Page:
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Registration for the 2012 Alabama Alligator Hunting Season Opens June 5
May 14, 2012
The Alabama Department of Conservation and Natural Resources will open registration for Alabama’s seventh regulated alligator hunting season on June 5, 2012. The hunts will be held on August 16-18 and August 23- 25 in the Mobile Tensaw Delta and west central Alabama, and on August 10-26 for the southeast Alabama area. To register for the alligator hunts visit www.outdooralabama.com starting June 5. Online registration for the random tag drawing will end at 8 a.m. on July 13.
A total of 295 tags will be issued for the hunts. Fifty tags will be issued for the hunt area in west central Alabama, which includes Monroe County (north of US Hwy. 84), Wilcox County and Dallas County. A total of 120 tags will be issued for the southeast Alabama area. For the Mobile-Tensaw Delta hunts, which take place in parts of Baldwin and Mobile counties, 125 tags will be issued. If selected for an Alligator Possession Tag at two or more locations, the hunter will be allowed to choose which location they would like to hunt. The other locations(s) not chosen will be filled from a list of alternates.
The cost is $6 to apply and individuals may register multiple times. Only Alabama residents age 16 years or older may apply for an Alligator Possession Tag. Hunters will be randomly chosen by computer to receive one Alligator Possession Tag each, and the tags are non-transferable.
The random selection of hunters takes place on July 13. Applicants will be able to check their status (selected, alternate or not selected) at www.outdooralabama.com after the selection takes place. Applicants selected to receive a permit must complete an online acceptance by 8 a.m. on July 16. After that date, alternates will be called by telephone to fill any vacancies. All vacancies will be filled this way until the dates for the training classes. After the training classes, vacancies will be filled with the next alternate on the list who attended the training class.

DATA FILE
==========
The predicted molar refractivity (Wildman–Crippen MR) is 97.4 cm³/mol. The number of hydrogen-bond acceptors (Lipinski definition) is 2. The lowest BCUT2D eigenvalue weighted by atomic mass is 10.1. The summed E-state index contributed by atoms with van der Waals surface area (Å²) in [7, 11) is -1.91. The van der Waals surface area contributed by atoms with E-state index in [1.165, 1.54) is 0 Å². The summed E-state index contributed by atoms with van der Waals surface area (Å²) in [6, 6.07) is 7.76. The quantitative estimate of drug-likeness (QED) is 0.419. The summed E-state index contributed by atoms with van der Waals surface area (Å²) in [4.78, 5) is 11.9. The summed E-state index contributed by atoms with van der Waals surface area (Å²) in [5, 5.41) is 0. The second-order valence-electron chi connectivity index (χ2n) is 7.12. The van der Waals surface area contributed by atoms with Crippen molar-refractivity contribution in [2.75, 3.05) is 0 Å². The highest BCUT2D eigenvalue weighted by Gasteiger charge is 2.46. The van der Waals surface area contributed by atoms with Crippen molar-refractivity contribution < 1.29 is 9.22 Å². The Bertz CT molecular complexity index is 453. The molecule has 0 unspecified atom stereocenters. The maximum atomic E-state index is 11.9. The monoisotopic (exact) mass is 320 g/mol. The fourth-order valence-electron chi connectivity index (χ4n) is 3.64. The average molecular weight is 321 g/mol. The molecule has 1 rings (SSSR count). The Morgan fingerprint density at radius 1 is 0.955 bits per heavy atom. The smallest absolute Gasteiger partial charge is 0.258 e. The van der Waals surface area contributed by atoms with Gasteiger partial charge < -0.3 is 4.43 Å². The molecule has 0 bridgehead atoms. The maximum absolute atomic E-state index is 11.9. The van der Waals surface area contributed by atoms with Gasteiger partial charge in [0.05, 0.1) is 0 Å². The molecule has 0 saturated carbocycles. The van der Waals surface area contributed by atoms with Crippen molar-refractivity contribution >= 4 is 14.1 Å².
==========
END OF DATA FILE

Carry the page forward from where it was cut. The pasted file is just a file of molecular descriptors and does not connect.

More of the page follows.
Selected hunters and their assistants are required to have in their possession a valid 2011-12 hunting license. Each hunter is required to complete the Alligator Training Course provided by Wildlife and Freshwater Fisheries Division personnel. Hunters are exempt from the mandatory training class if they were drawn for the same area as they hunted in previous years. If chosen this year, hunters, who were chosen and participated in previous alligator hunts, are encouraged to contact their local WFF district wildlife office to determine if they are exempt from the mandatory training class.
Each person receiving an Alligator Possession Tag will be allowed to harvest one alligator 6 feet in length or longer. Hunting hours will be from 8 p.m. until 6 a.m. each day. All Alabama hunting and boating regulations must be followed.
The American alligator (Alligator mississippiensis) is the largest reptile in North America. A fully mature alligator may grow to 14 feet in length and weigh as much as 1,000 pounds. Known for its prized meat and leather, the species was threatened with extinction due to unregulated harvest during the 1920s, 30s and 40s. No regulations existed in those days to limit the number of alligators harvested. In 1938, it is believed that Alabama was the first state to protect alligators by outlawing these harvests. Other states soon followed and in 1967 the U.S. Fish and Wildlife Service placed the American alligator on the Endangered Species list. By 1987, the species was removed from the Endangered Species list and the alligator population has continued to grow.
To learn more about alligators in Alabama watch the Outdoor Alabama Live episode “Alligators and Snakes: What You Need to Know” on Outdoor Alabama’s YouTube channel, www.youtube.com/OutdoorAlabama.
The Alabama Department of Conservation and Natural Resources promotes wise stewardship, management and enjoyment of Alabama’s natural resources through five divisions: Marine Police, Marine Resources, State Lands, State Parks, and Wildlife and Freshwater Fisheries. To learn more about ADCNR, visit www.outdooralabama.com.
Photo (by John Rhodenizer): The American alligator (Alligator mississippiensis) is the largest reptile in North America. A fully mature alligator may grow to 14 feet in length and weigh as much as 1,000 pounds. In 1967, the U.S. Fish and Wildlife Service placed the American alligator on the Endangered Species list. By 1987, the species was removed from the list and the alligator population has continued to grow.